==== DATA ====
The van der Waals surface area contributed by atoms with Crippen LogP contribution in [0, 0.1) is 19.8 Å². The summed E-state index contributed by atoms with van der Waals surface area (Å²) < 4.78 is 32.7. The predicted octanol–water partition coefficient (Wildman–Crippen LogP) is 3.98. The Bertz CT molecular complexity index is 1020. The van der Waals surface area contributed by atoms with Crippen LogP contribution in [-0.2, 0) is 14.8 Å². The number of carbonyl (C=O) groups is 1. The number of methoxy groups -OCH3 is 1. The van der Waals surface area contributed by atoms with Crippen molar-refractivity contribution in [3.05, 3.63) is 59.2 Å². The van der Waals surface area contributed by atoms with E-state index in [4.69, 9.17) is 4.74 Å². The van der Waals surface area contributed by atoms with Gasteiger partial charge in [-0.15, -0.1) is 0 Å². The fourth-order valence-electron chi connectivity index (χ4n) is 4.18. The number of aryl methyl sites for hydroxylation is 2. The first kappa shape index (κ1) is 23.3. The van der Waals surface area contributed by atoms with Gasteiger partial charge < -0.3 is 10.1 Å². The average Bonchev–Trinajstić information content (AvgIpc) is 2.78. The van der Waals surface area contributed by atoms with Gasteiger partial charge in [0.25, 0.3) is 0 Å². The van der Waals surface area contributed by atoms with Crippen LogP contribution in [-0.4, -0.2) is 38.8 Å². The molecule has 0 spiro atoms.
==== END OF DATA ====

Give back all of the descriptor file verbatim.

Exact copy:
The van der Waals surface area contributed by atoms with Crippen LogP contribution in [0, 0.1) is 19.8 Å². The summed E-state index contributed by atoms with van der Waals surface area (Å²) < 4.78 is 32.7. The predicted octanol–water partition coefficient (Wildman–Crippen LogP) is 3.98. The Bertz CT molecular complexity index is 1020. The van der Waals surface area contributed by atoms with Crippen LogP contribution in [-0.2, 0) is 14.8 Å². The number of carbonyl (C=O) groups is 1. The number of methoxy groups -OCH3 is 1. The van der Waals surface area contributed by atoms with Crippen molar-refractivity contribution in [3.05, 3.63) is 59.2 Å². The van der Waals surface area contributed by atoms with E-state index in [4.69, 9.17) is 4.74 Å². The van der Waals surface area contributed by atoms with Gasteiger partial charge in [-0.15, -0.1) is 0 Å². The fourth-order valence-electron chi connectivity index (χ4n) is 4.18. The number of aryl methyl sites for hydroxylation is 2. The first kappa shape index (κ1) is 23.3. The van der Waals surface area contributed by atoms with Gasteiger partial charge < -0.3 is 10.1 Å². The average Bonchev–Trinajstić information content (AvgIpc) is 2.78. The van der Waals surface area contributed by atoms with Gasteiger partial charge in [0.25, 0.3) is 0 Å². The van der Waals surface area contributed by atoms with Crippen LogP contribution in [-0.4, -0.2) is 38.8 Å². The molecule has 0 spiro atoms.